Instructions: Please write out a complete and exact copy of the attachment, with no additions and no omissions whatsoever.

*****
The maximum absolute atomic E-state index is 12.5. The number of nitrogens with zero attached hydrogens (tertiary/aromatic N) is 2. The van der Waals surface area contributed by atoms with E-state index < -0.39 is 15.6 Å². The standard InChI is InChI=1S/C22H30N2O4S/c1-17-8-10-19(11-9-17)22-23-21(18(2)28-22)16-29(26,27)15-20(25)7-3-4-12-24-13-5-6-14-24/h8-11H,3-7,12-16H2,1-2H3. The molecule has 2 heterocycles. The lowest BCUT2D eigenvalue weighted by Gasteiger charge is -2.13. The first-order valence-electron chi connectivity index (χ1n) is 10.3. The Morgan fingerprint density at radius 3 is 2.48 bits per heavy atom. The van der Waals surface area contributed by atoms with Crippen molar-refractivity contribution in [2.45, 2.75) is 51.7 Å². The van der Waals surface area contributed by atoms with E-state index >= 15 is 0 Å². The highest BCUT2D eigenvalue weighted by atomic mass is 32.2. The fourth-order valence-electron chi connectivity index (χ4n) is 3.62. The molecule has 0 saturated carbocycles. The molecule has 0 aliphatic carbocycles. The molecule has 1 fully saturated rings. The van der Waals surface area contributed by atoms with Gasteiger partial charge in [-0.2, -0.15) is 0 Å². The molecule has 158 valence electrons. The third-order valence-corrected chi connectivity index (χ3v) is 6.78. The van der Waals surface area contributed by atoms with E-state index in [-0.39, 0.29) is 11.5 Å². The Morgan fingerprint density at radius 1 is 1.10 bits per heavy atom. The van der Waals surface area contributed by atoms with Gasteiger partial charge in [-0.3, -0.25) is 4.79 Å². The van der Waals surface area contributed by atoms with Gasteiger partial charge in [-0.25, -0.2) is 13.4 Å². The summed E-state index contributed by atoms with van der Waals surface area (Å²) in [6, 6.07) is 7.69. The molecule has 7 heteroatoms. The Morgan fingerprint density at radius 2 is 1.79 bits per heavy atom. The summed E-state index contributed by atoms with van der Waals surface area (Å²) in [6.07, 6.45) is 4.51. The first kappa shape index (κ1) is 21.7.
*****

The maximum absolute atomic E-state index is 12.5. The number of nitrogens with zero attached hydrogens (tertiary/aromatic N) is 2. The van der Waals surface area contributed by atoms with E-state index < -0.39 is 15.6 Å². The standard InChI is InChI=1S/C22H30N2O4S/c1-17-8-10-19(11-9-17)22-23-21(18(2)28-22)16-29(26,27)15-20(25)7-3-4-12-24-13-5-6-14-24/h8-11H,3-7,12-16H2,1-2H3. The molecule has 2 heterocycles. The lowest BCUT2D eigenvalue weighted by Gasteiger charge is -2.13. The first-order valence-electron chi connectivity index (χ1n) is 10.3. The Morgan fingerprint density at radius 3 is 2.48 bits per heavy atom. The van der Waals surface area contributed by atoms with Crippen molar-refractivity contribution in [2.45, 2.75) is 51.7 Å². The van der Waals surface area contributed by atoms with E-state index >= 15 is 0 Å². The highest BCUT2D eigenvalue weighted by atomic mass is 32.2. The fourth-order valence-electron chi connectivity index (χ4n) is 3.62. The molecule has 0 saturated carbocycles. The molecule has 0 aliphatic carbocycles. The molecule has 1 fully saturated rings. The van der Waals surface area contributed by atoms with Gasteiger partial charge in [-0.2, -0.15) is 0 Å². The molecule has 158 valence electrons. The third-order valence-corrected chi connectivity index (χ3v) is 6.78. The van der Waals surface area contributed by atoms with E-state index in [-0.39, 0.29) is 11.5 Å². The Morgan fingerprint density at radius 1 is 1.10 bits per heavy atom. The van der Waals surface area contributed by atoms with Gasteiger partial charge in [-0.3, -0.25) is 4.79 Å². The van der Waals surface area contributed by atoms with Gasteiger partial charge in [-0.25, -0.2) is 13.4 Å². The summed E-state index contributed by atoms with van der Waals surface area (Å²) in [6, 6.07) is 7.69. The molecule has 7 heteroatoms. The Morgan fingerprint density at radius 2 is 1.79 bits per heavy atom. The summed E-state index contributed by atoms with van der Waals surface area (Å²) in [6.07, 6.45) is 4.51. The first kappa shape index (κ1) is 21.7.